Home ownership (as opposed to home rental) can be an effective way to build wealth and protect assets from creditors. Most states, including Minnesota, provide an exemption from creditors for a significant amount of equity in a homestead. This means that a creditor may not be able to force you to sell your home if you are facing financial difficulty or bankruptcy.
Antenuptial agreements or “prenups” often get a bad rap as contracts in anticipation of a divorce or as something only done in Hollywood. But they are also commonly used to predetermine the division of assets at death. An antenuptial agreement may be especially advisable when one or both spouses (1) are beneficiaries of trusts, (2) own assets received by an inheritance or gift, (3) will inherit from a parent or family member, (4) have significant personal net worth, or (5) own part of or work for a family business. Even if you have no significant wealth of your own, the possibility of future inheritance or ownership in a family business is a substantial reason to consider an antenuptial agreement.
Many people don’t realize that Minnesota already has an antenuptial agreement prepared for you—it’s found in our divorce and probate laws. Drafting an antenuptial agreement gives you the opportunity to opt out of the state’s default rules and implement your own wishes for division of assets in the event of divorce or death. In the context of a second marriage, antenuptial agreements are particularly helpful to avoid disagreements or to protect the assets you would like to pass to children of a first marriage.
Antenuptial agreements are governed by state law. Most states, including Minnesota, have certain required provisions. Antenuptial agreements must be signed before the marriage. No consideration is needed to form the contract other than the marriage itself. But, if the marriage does not take place, the antenuptial agreement is not effective.
We recommend that each party have separate counsel review and negotiate the antenuptial agreement. Since fairness and voluntariness are key to enforcing these agreements, use of separate attorneys will increase the likelihood that the agreement will be enforced. In addition, enforceability of the contract requires each party to make adequate financial disclosures of his or her income and assets. Business assets may be difficult to value and may require a full independent appraisal or an agreement that appraisals are not required.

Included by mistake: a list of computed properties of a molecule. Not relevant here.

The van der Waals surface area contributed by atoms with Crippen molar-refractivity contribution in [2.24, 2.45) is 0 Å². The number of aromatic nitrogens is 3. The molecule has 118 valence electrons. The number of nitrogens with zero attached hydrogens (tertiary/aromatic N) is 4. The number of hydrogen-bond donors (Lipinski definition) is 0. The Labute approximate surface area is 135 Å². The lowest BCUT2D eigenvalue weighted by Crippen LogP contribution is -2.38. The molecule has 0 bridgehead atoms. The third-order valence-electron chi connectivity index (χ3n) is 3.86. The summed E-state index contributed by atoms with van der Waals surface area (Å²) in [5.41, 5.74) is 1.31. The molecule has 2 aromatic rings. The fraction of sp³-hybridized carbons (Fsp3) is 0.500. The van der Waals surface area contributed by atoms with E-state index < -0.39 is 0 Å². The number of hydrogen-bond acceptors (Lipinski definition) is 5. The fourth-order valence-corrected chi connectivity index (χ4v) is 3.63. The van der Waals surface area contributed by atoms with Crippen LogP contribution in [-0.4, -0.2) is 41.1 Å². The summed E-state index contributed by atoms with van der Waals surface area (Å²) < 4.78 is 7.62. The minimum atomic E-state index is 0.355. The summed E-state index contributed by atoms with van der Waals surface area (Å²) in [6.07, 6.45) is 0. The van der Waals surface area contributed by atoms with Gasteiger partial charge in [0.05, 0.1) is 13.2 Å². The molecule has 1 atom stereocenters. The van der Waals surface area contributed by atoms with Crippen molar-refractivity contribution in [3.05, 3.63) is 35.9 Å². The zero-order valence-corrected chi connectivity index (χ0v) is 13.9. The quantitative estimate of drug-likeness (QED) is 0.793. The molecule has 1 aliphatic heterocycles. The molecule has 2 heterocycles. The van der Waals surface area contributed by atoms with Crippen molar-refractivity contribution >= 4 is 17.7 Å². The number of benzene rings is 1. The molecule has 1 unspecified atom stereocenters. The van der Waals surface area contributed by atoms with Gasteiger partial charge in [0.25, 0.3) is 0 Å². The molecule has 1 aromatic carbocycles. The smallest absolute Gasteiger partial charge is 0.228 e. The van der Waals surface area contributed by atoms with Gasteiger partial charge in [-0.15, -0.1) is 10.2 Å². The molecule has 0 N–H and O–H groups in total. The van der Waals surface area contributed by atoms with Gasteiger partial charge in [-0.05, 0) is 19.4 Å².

Coordinating your estate plan with the antenuptial agreement is also vital. If you have an antenuptial agreement, you should work closely with your estate planning attorney to make sure your estate plan complies with the terms of your agreement. It is also wise to work with an estate planning attorney if you decide to leave more to your spouse than required by the agreement.
An Evolving Plan
Younger clients may often be unaware of the gifts or inheritances they will receive from parents or other family members. The additional assets they receive may significantly change their personal net worth and may create traps for the unwary, including increased estate tax consequences or unanticipated division of assets. Keeping your estate planning attorney informed of significant events in your life is key to ensuring that you have an appropriate estate plan.
It is especially important for you to notify your estate planning attorney if you own any closely held business assets or if you think you might receive business assets in the future. If the business is subject to a buy-sell agreement or any other restrictions on transfer, the provisions of that agreement must be considered in your estate plan. Further, the value of the business could change rapidly and that may impact your estate plan. Since this change in value is not tracked on the public stock exchange, discuss any changes in value with your estate planning attorney as they occur. Finally, the sale of a closely held business owned by you or your parent, or a public offering of a business, presents unique estate planning opportunities that can successfully transfer wealth to future generations. The sale or public offering should be discussed with your advisors before the transaction so that you can take advantage of these wealth transfer opportunities.